Brady Quinn discusses Michigan football and the prevalence of sign stealing

If you have been living under a rock for the past week-plus, then perhaps you missed what’s going on in Ann Arbor. But more likely than not, you’re well aware that Michigan football is being accused, quite publicly, of alleged illegal sign stealing.

The NCAA has started investigating but hasn’t issued a notice of allegations at this juncture. On Fox Sports radio earlier this week, former Notre Dame quarterback and Fox analyst Brady Quinn chimed in to discuss the overall case.

“There’s a few interesting thoughts to this. The first being how far up does it go?” Quinn said. “As the NCAA does its investigation, Stalions has been suspended with pay by the way, pending the outcome of the investigation based on these accusations. But I’m kind of curious as to the timing of why now? Who’s the whistleblower to all this? Is this just the teams they played against? It feels like this has been known for a while at least as you read into it.

“And on top of it, after everything that happened earlier this year were based on the recruiting violations that were committed by Michigan during the COVID dead period, Harbaugh and Michigan they take basically that of self-suspension, or self-punishment, in hopes of that this upcoming spring-summer, the NCAA won’t tag on anything in addition to that. But because of how difficult Harbaugh was to deal with during that investigation, it seems like there’s something else going on here with the NCAA — either have a bone to pick or maybe there was someone within that was able to bring this to light to start to provide a lot of these details even though a lot of schools that had already known it was going on.”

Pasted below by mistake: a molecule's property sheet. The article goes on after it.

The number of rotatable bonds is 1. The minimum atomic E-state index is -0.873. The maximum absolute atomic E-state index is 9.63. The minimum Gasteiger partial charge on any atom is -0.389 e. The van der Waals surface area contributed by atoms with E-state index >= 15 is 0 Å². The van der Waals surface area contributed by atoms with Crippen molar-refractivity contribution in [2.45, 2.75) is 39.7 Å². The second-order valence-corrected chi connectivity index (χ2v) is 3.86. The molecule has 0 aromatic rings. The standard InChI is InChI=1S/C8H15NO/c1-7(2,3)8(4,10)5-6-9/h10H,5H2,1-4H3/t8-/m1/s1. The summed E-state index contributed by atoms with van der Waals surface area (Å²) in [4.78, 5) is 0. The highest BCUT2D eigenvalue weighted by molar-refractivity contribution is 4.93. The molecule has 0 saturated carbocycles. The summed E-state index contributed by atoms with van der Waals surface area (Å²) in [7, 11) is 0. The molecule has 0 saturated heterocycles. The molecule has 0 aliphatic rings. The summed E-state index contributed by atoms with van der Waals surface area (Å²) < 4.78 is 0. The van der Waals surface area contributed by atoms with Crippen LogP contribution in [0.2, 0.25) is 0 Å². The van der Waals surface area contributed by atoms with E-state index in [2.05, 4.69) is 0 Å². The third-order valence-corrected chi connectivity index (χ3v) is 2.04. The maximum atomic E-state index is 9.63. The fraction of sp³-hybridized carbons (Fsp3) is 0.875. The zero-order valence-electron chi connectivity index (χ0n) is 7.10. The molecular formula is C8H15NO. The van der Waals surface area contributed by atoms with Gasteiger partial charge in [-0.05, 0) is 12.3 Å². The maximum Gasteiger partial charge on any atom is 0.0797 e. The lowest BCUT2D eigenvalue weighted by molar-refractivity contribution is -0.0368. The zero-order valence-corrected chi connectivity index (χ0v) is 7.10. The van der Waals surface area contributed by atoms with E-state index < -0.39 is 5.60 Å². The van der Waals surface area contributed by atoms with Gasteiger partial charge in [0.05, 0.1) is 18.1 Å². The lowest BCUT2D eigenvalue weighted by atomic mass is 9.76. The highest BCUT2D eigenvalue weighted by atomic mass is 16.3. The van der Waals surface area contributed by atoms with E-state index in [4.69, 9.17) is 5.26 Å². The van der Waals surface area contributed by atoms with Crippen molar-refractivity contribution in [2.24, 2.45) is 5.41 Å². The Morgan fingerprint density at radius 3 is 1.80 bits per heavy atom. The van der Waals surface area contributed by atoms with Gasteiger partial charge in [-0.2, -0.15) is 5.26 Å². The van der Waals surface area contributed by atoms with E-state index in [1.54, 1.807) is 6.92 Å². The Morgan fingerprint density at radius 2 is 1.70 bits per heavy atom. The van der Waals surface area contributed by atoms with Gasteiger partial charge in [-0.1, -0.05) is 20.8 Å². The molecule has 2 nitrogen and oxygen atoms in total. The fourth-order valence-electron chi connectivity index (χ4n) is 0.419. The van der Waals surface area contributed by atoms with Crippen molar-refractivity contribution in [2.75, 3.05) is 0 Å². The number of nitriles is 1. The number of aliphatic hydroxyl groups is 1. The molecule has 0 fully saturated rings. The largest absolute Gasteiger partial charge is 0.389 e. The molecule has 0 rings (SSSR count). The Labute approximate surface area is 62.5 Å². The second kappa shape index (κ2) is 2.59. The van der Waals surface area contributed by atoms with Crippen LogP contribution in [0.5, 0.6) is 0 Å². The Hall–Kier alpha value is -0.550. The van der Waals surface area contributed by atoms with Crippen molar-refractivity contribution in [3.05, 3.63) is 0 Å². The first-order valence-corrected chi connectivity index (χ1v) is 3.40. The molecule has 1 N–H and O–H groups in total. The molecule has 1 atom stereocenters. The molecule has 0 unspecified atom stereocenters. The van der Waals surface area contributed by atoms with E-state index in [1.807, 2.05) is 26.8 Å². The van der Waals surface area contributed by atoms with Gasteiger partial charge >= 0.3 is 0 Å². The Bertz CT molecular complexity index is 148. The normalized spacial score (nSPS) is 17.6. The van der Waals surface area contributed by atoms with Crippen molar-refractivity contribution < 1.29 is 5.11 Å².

So was Michigan alone in this practice or is it a bit more prevalent than many are leading on?

Quinn assures that it’s a common practice in college football, but he has a simple, obvious solution should the sport want to deter from the practice of sign stealing.

“So here’s why I get skeptical of it: other teams do this, alright, they just haven’t been caught,” Quinn said. “Sign stealing has gone on forever. You want me to give you the simple solution all this? Yeah. Coach-to-quarterback — do it exactly they do in the NFL. There you have it. You have you speak into the helmet, tell the quarterback what the play is. You speak into the helmets of the linebacker, whoever is on defense what the defense is — done, done. You don’t have to worry about it. This is now a non-issue if you want to get rid of it.

“So all they have to do is make that subtle change. This is never an issue for any teams, whatever moving forward. No idea why the NCAA wouldn’t put or implement a rule like this.”

The issue at hand is, of course, more than sign stealing, but Quinn warns rival fans to beware when it comes to throwing stones from glass houses — there may be similar unsavory practices happening on your campus, as well.

“But besides that point, OK, there’s other schools with teams that do this. And clearly, they’re just maybe better getting away with it, but it feels like for a guy with a background that Connor Stalions has, as a very reputable decoder, that he would have been so sloppy with how he did this,” Quinn said. “I mean, he’s got his name in buying some of these tickets to opposing schools, right? I mean, I’ll just put it this way. Like we’ve all got friends who have gambled before it was legal to gamble. And not many of them were using their real name, whether it’s an offshore book or whatever their account they’ve got. Is that fair to say? Am I elaborating?  So why would you think then that a guy who is the guy supposed to be the steal signals at Michigan, why would you think then that he’s going to use his name and be so, I guess, putting himself at risk or out there like that, knowing what he was doing was illegal? The whole thing seems really fishy. Every little piece of it.

“And I know there’s probably Ohio State fans that are like, ‘Oh, it’s Michigan they cheat!’ Well, be careful. Be careful now. All right, I’m just telling you a lot of coaches that I’ve talked to don’t want to talk about it, or make any public accusations for a reason — for a reason. And anyone who’s out there that says,’ Oh this doesn’t go on. It’s just Michigan,’ they’re lying to you or they’re ignorant to how the game of football is today — at least at the college level.”

Story originally appeared on Wolverines Wire